3. During the preparation for a campaign I am currenty running, it occured to me that the players will be highly interested in the possibility of tracking a ship's warp trajectory. Now, the information they will have at their disposal will probably only incude telemetry data composed of the ships local bearing and speed from the ships jump point and, on the off chance, a pict of the ships position and allignment before entering warp (with noticable stars they could use as reference points for Logic, Navigation (Stellar), Scholastic Lore (Astromancy) and/or Forbidden Lore (Warp) checks). I keep picturing it as pointing the ship precisely towards your desired destination followed by attempting to traverse trough the Warp in an as straight as possible line,albeit with course corrections depending on warp currents, and with the slightest diferences in th ships initial bearing (in the range of a couple of meters, degrees, radians) leading to vastly different destinations. Assuming that this idea is sound, the mechanic for calculating a trajectory that I had in mind would work, but if not, I have no clue how to approach it. And, unfortunately, my players (as well as me personally) like it when things are elaborated into fine detail. Now, since I can't really find anything in the fluff that would corroborate my idea, or infact anything that deals with the subject in the necessary detail, my dillema is, is it plausible, with the noted information in hand, to calculate a basic line trajectory of a ship traversing the warp? Or, better still, how is actual warp travel handled fluff wise? Or general-consensus wise? Or how would you handle something like this? Obviously, any thoughts or observartions are kindly appreciated.
  4. ItsUncertainWho said: Beliaal said: A reason why your characters can't or don't do that stuff at all may lay in the fact that they simply don't know they can do such things. I have never had players assume they can't do something. I usually have to reign them in when it comes to their actions. I also just realized I didn't include any smileys in my previous post. The first line about players was meant as a tongue-in-cheek comment. I have never had players with a lack of creativity. More often than not they have too much creativity and end up with solutions that surprise me. Off Topic Really? ****, some people have all the luck. I thought you were perfectly serious,since my gaming group is somewhat challanged in the practical creativity department. Even in combat. I could blame it on the fact that they were brought up on fantasy RPG games (mostly D&D), DH being their first venture into 40 k, or for that matter, SF waters. However, I prefere to blame it on their old GM who has a bluntly direct hack'n'slash approach to game mastering. I honestly think that during all of their years of playing, none of them ever thought to pick up a single spell not related to combat directly. Funily enough, by their own admission, they enjoy the actual roleplaying and immersive details, so while it took some time for them to get used to my 3 sessions - 1 fight style rather than the 1 session - 30 fights style the were accustomed to ,they have mostly grown out of the "enter tavern, draw sword, roll initiative" hack'n'slash stupor. But it was a slow an arduous task teaching them that It's not possible under these conditions should translate into Can I change the conditions somehow? rather than into It's not possible, period. But, enough of my frustrations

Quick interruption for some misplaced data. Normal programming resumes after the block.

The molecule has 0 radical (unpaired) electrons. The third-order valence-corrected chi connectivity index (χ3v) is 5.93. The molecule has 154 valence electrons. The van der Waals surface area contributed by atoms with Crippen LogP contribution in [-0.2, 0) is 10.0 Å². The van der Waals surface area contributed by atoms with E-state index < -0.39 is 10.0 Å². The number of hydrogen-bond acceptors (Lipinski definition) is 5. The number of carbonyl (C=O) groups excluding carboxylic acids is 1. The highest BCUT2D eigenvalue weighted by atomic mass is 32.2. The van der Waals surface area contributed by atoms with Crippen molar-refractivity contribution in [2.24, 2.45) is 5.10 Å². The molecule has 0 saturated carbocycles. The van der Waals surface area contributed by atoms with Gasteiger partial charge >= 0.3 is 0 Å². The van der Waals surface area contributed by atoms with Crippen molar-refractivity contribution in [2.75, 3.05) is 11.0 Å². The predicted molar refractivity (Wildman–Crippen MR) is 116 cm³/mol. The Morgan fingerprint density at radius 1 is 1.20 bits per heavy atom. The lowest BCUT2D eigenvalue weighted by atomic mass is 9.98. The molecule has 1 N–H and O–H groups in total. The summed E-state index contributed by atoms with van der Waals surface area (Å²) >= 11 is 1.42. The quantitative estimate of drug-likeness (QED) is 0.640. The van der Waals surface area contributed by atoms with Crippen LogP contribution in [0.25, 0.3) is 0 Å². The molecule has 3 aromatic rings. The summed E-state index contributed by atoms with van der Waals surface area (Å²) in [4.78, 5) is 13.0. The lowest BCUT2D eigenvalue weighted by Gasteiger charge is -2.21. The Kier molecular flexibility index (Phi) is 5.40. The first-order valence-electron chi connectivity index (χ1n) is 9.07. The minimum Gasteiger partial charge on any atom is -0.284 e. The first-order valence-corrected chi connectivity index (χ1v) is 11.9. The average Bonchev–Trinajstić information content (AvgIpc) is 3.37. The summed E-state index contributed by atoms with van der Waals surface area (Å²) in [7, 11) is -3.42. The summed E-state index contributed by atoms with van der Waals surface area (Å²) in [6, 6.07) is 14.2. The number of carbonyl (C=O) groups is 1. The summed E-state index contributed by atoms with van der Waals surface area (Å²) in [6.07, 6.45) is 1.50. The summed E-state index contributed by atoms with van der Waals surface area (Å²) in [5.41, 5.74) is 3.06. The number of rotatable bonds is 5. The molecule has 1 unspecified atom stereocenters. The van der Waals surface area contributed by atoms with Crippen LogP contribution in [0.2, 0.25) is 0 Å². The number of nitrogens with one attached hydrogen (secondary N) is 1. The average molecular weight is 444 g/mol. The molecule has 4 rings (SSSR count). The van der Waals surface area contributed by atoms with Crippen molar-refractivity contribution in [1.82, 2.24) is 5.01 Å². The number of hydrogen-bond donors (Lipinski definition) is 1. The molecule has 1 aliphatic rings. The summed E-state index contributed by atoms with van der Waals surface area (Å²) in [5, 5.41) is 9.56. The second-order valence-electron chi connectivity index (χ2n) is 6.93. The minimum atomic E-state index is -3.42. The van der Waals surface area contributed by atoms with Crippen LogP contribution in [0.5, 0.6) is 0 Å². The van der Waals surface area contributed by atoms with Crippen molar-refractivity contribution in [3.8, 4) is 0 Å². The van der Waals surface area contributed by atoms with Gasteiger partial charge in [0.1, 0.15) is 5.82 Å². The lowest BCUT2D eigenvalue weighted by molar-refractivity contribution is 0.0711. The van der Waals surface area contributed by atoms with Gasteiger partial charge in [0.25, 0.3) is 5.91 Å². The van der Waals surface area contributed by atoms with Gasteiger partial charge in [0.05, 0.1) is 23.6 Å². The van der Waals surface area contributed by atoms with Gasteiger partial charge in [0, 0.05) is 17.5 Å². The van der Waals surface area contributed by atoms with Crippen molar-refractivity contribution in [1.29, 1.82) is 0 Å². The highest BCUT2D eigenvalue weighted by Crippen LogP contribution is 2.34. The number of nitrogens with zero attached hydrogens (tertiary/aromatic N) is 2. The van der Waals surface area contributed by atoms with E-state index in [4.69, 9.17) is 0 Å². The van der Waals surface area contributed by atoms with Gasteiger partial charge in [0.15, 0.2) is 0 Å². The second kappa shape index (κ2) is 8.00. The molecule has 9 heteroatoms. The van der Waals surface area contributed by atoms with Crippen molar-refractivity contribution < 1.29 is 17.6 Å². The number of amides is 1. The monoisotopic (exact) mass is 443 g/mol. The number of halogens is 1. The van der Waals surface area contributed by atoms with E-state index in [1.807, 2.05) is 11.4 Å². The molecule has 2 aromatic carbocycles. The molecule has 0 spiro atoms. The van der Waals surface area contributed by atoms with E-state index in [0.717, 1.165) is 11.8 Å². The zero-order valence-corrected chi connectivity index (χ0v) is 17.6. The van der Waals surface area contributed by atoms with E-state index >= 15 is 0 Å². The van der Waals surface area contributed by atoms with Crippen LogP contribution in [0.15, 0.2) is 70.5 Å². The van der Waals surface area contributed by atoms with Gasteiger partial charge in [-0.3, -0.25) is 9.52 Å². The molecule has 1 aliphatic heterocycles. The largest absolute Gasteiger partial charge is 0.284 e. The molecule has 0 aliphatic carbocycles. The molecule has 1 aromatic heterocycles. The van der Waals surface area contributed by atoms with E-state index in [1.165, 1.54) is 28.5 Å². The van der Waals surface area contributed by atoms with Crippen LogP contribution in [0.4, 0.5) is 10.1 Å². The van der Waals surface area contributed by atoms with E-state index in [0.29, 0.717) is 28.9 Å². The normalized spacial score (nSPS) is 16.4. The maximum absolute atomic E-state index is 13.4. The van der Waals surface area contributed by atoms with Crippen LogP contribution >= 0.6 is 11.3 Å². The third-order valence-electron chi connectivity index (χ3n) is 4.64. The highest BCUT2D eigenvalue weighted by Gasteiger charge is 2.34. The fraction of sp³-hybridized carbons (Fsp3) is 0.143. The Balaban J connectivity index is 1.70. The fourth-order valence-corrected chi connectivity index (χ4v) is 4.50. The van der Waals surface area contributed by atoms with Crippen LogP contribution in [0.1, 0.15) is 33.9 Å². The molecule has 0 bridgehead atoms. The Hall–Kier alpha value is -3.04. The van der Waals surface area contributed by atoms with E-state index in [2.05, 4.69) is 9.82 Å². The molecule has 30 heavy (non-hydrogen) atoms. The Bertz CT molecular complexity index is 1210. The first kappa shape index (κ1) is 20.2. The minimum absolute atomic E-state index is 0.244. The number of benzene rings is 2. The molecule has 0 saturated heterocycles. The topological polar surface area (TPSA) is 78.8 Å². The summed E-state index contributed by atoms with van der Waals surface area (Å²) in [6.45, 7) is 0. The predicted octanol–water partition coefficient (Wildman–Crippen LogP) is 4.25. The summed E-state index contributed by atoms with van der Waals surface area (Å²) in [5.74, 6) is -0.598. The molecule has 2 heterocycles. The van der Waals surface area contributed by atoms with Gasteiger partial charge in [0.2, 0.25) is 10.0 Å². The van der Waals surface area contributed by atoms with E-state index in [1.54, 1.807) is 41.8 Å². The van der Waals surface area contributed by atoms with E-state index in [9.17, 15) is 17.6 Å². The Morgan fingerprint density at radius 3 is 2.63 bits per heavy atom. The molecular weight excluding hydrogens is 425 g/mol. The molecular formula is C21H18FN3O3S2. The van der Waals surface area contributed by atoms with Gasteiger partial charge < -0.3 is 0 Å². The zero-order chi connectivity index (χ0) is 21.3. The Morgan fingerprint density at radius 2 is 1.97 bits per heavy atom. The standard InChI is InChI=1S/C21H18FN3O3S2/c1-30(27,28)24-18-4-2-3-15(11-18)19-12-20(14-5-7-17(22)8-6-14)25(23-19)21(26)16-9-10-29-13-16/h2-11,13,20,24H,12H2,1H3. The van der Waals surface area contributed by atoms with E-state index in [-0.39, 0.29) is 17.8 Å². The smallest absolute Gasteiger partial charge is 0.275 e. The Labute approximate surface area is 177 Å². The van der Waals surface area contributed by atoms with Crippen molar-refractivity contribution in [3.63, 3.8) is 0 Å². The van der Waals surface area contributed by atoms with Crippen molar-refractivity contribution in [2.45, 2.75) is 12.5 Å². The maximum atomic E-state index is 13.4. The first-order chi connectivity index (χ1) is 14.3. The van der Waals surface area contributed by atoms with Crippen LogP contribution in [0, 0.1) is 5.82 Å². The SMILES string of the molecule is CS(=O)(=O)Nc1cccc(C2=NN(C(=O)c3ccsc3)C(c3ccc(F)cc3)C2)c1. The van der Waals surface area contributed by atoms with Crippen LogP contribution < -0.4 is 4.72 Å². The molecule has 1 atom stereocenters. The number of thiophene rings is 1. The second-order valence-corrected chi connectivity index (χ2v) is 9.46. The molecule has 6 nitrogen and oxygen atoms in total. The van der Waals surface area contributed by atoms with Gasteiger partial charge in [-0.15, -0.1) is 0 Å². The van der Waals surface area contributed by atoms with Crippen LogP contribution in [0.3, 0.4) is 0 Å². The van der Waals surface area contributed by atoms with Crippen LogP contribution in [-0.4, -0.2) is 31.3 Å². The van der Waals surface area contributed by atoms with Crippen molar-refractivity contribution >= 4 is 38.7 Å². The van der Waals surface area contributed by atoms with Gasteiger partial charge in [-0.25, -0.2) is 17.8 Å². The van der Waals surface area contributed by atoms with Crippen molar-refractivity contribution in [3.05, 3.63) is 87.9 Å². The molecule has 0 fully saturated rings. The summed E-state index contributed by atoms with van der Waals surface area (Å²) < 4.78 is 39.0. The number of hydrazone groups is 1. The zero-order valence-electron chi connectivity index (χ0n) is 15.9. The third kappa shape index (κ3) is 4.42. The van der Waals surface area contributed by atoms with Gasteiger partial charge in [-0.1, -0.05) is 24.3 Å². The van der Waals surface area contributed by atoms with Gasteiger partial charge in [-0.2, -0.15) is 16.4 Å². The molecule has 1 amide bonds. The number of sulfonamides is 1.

5. The errata clears this up (p. 2). Every degree of success adds an extra hit.
  6. tcabril said: I just finished Scourge the Heretic (by Sandy Mitchell) (Great Book by the way...) and I noticed that the tech priest character (who's name escapes me at this moment) is using the computers and computer interfaces to hack data and create false news reports and all sorts of "cyber punk" stuff and when I look through the skills the closest I can find is that the "Tech Use" skill is the only skill that comes close to being able to do this. Am I missing something? I do notice that in many of the Black Library novels (such as the Gaunt's Ghosts, Caiphas Cain and the other Mitchell book "Innocence Proves Nothing" the characters make a better use of technology that the PCs in Dark Heresy seem to be able to. I understand that storywise it may need to be done to move the plot along but I am trying to figure out why my characters in Dark Heresy can't do all that stuff! Any and all thought appreciated. Todd A reason why your characters can't or don't do that stuff at all may lay in the fact that they simply don't know they can do such things. While it's true, as ItsUncertainWho postulated, that the lack of creativity on the players may be to blame, that lack may easily be caused by them operating on the mistaken belief, perhaps not having read Scourge or Innocence , that they simply cannot produce such feats in this setting. You can, of course, try to stimulate their creativeness by inserting an easy, "solve or s**tstorm happens" hacking situation and allowing the Tech-Use...er(s) to test his (their) Intelligence (literally) to divine what must be done. They should, probably, quickly pick up on what they can and can't with hacking stuff. As for Tech-Use being the only skill that can do hacking, it's not. Well, technically, it is, but it really isn't. As I use it in my campaigns, Tech-Use is simply the practical knowhow - how to activate, use, fix and, occasionally, make things. For instance, I'd only require a Tech-Use test for someone wanting to get a cogitator to do something it's supposed to. However, to make a cogitator do something it's not meant to I'd probably require a Logics test, to figure out how exactly to do it, followed by a Tech Use test to actually implement it. Or an exceedingly difficult Tech Use test, since practical knowledge may be enough to get you where you are wanting to go. For example, at one point during the current campaign, while investigating a mysterious murdering stowaway aboard a ship, the players wanted to know where a specific IDEnt card is used when it is next used. I told them that, since the ship systems did not feature that function, it is not possible unless the constantly check the datalogs them selves. So the Tech Priest asked if he could create a subroutine that would do it for them. Since it's not that difficult of a task for a Tech Priest, I gave him a Routine Logics test to divise the subroutine, Easy Tech-Use test to write the subroutine and a Challenging Tech-Use test to actually implement the routine and soothe it over with the cogitator's machine spirit. Each of the tests was had a set duration with every degree of success making it take about 10% less. Also, the tests were taken in secret since, a failed test was retriable unless it was failed by 2 or more degrees, which would translate into the Tech Preist thinking he made a good job while, in actuality, doing nothing . Now, if the Tech Preist was in a rush, I would have upped the difficulties. Also, he was only skilled with Logics and Tech-Use, and since he was not pressed for time, were he more skilled with either of them, I would have offered him to waive a test all together for a prolonged duration (where appliable, to avoid unecessary rolling, I tend to use a house rule saying that if you can retry and you have more than 80% [or 90%, depending on what degrees of faliure translate into] chance of success and can take your time it's an automatic success). Lastly, if he, for instance, didn't have the Logics skill to begin with, I would have made the devising and writing the subroutine a single harder Tech Use test. Oddly enough, the Tech Preist managed to pull it all off on his first try, and in record time Now, I it may seem I'm kinda meticulous but my players love details. Also, this is a situation I actually expected and planned for in advance so it wasn't off the top of my head In any case, as I previously stated, I tend to use several skill tests, those generally being Tech-Use, Logics, Security and/or Common Lore (Tech) (plus any number of other skills, ranging from Cyphers to Scolastic Lore, related to the problem in hand), when ever it comes to hacking, reprograming, rewiring and similar complex actions. Anyhow, hope ay of this helps.